Officials – both for and against – discuss TRPA unanimous 3-lane vote
January 29, 2010
INCLINE VILLAGE, Nev. – “It is done.”
Those three words spoken by Allen Biaggi, chair of the Tahoe Regional Planning Agency Governing Board, ended more than a decade of debate and sent residents, officials and local business owners into a frenzy of cheers, applause and smiles Wednesday as they celebrated final approval – in unanimous fashion – on amendments to the Kings Beach Commercial Core Improvement Project.
“You always hope for a unanimous vote; you’re always working toward it, but you’re always surprised when you get it too,” said Ken Grehm, director of the Placer County Public Works Department.
The vote gives the county the green light to begin work on the oft-discussed and controversial idea to renovate State Route 28 through Kings Beach into three lanes, with roundabouts.
Grehm said the ambitious project would take three construction seasons to finish. The start date is contingent, however, on raising an additional $18 million to couple with the approximate $30 million already raised through the county from various public entities, Grehm said. A timeline to move forward currently is unknown.
Dave McClure, president of the Kings Beach Businesses and Citizens Alliance and outspoken leader of the three-lane opposition, said he was not surprised with the unanimous vote at Wednesday’s hearing at The Chateau.
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“I think the day of reckoning is still down the road,” McClure said. “The TRPA staff had obviously influenced the board and Placer County was also influential – if anything it testifies to the political power of Placer County.”
McClure said TRPA did not account for facts such as the Roundabout Traffic Engineering report he presented to the board, which showed higher estimations of traffic during peak hours.
Looking at McClure’s RTE report, Grehm said it is one that basically reads the same as the county’s own traffic reports.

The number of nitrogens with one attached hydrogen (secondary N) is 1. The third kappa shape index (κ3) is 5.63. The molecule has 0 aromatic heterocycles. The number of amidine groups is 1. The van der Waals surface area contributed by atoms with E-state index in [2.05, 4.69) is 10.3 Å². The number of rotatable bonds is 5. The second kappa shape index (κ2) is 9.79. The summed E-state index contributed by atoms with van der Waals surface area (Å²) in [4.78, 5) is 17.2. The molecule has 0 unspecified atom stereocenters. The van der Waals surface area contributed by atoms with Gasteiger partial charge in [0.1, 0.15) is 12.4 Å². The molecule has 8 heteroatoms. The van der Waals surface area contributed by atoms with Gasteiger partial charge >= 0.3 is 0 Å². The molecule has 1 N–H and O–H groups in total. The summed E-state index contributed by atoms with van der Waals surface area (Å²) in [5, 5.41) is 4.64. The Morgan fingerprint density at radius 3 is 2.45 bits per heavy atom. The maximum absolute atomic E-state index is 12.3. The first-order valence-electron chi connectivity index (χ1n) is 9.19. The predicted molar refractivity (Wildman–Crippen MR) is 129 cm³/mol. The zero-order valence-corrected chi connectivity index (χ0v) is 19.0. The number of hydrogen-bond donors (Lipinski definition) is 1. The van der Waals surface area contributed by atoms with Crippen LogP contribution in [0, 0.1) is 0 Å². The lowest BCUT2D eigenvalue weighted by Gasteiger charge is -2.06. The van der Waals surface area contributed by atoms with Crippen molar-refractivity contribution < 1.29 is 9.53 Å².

“We’re all saying the same thing, that there is going to be some congestion during those peak periods, and people decided for all the things the project gets, we’re willing to live with that – it’s worth it,” he said.
On Thursday, McClure said he and his organization have not decided on its next course of action.
Jennifer Montgomery, governing board member and representative for Placer County, said her vote had been decided a long time ago, when she worked with the Sierra Business Council and found the majority of the community was in support of three lanes.
“My reasoning behind my vote in support of the three-lane hybrid alternative was it was very clearly the choice of the community well before I ever thought about running for supervisor or getting into politics,” she said.
Dennis Oliver, TRPA Spokesman, said he’d never seen a meeting like Wednesday’s, a nine-hour session that saw five hours consumed with public comment for and against the three-lane alternative.
“I’ve been in Tahoe for three years now and I’ve never seen, in a TRPA board meeting, where the whole crowd is jumping up and breaking into applause because they’re happy with the TRPA,” Oliver said.
He also was surprised the decision had been unanimous on such a complex and highly controversial issue.
“I don’t know how many optimists there are, but it’s a little bit of a surprise that it was a unanimous vote,” he said “I thought there would be at least one ‘no’ vote in there.”
The governing board Wednesday also unanimously approved final amendments and the last two project sites for Kings Beach Housing Now, a project to bring in 77 units of affordable housing into Kings Beach.
“This is a win-win opportunity for Kings Beach,” said Meea Kang, a developer for DOMUS Development, the firm designing the project in conjunction with Placer County.